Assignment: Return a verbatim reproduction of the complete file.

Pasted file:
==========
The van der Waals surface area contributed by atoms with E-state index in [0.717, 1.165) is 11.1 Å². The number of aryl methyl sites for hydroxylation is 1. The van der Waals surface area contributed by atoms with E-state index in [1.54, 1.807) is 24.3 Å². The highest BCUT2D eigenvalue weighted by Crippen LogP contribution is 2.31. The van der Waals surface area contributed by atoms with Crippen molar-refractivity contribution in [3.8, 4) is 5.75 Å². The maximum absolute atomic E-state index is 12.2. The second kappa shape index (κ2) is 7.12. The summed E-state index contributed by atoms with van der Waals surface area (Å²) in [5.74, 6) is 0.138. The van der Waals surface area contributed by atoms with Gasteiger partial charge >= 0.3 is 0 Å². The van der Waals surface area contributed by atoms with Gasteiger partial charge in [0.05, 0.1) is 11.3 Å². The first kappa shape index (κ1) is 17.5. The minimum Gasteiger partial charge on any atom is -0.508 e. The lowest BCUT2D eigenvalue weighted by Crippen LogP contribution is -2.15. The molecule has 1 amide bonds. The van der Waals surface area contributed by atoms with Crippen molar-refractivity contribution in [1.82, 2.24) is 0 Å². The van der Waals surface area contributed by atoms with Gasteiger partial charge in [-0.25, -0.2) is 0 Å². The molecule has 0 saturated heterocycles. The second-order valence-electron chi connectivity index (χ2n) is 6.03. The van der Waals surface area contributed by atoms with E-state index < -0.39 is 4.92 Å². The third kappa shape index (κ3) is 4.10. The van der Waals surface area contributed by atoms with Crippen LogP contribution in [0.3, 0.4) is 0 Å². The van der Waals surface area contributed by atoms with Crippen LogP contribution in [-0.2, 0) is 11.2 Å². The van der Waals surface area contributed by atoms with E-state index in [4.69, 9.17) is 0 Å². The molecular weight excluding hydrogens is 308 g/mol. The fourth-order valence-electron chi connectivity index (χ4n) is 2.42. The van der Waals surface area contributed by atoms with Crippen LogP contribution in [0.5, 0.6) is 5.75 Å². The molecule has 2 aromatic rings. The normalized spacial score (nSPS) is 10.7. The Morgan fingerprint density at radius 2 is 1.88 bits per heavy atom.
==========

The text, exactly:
The van der Waals surface area contributed by atoms with E-state index in [0.717, 1.165) is 11.1 Å². The number of aryl methyl sites for hydroxylation is 1. The van der Waals surface area contributed by atoms with E-state index in [1.54, 1.807) is 24.3 Å². The highest BCUT2D eigenvalue weighted by Crippen LogP contribution is 2.31. The van der Waals surface area contributed by atoms with Crippen molar-refractivity contribution in [3.8, 4) is 5.75 Å². The maximum absolute atomic E-state index is 12.2. The second kappa shape index (κ2) is 7.12. The summed E-state index contributed by atoms with van der Waals surface area (Å²) in [5.74, 6) is 0.138. The van der Waals surface area contributed by atoms with Gasteiger partial charge >= 0.3 is 0 Å². The van der Waals surface area contributed by atoms with Gasteiger partial charge in [0.05, 0.1) is 11.3 Å². The first kappa shape index (κ1) is 17.5. The minimum Gasteiger partial charge on any atom is -0.508 e. The lowest BCUT2D eigenvalue weighted by Crippen LogP contribution is -2.15. The molecule has 1 amide bonds. The van der Waals surface area contributed by atoms with Crippen molar-refractivity contribution in [1.82, 2.24) is 0 Å². The van der Waals surface area contributed by atoms with Gasteiger partial charge in [-0.25, -0.2) is 0 Å². The molecule has 0 saturated heterocycles. The second-order valence-electron chi connectivity index (χ2n) is 6.03. The van der Waals surface area contributed by atoms with E-state index < -0.39 is 4.92 Å². The third kappa shape index (κ3) is 4.10. The van der Waals surface area contributed by atoms with Crippen LogP contribution in [0.3, 0.4) is 0 Å². The van der Waals surface area contributed by atoms with Crippen LogP contribution in [-0.2, 0) is 11.2 Å². The van der Waals surface area contributed by atoms with E-state index in [4.69, 9.17) is 0 Å². The molecular weight excluding hydrogens is 308 g/mol. The fourth-order valence-electron chi connectivity index (χ4n) is 2.42. The van der Waals surface area contributed by atoms with Crippen LogP contribution in [0.5, 0.6) is 5.75 Å². The molecule has 2 aromatic rings. The normalized spacial score (nSPS) is 10.7. The Morgan fingerprint density at radius 2 is 1.88 bits per heavy atom.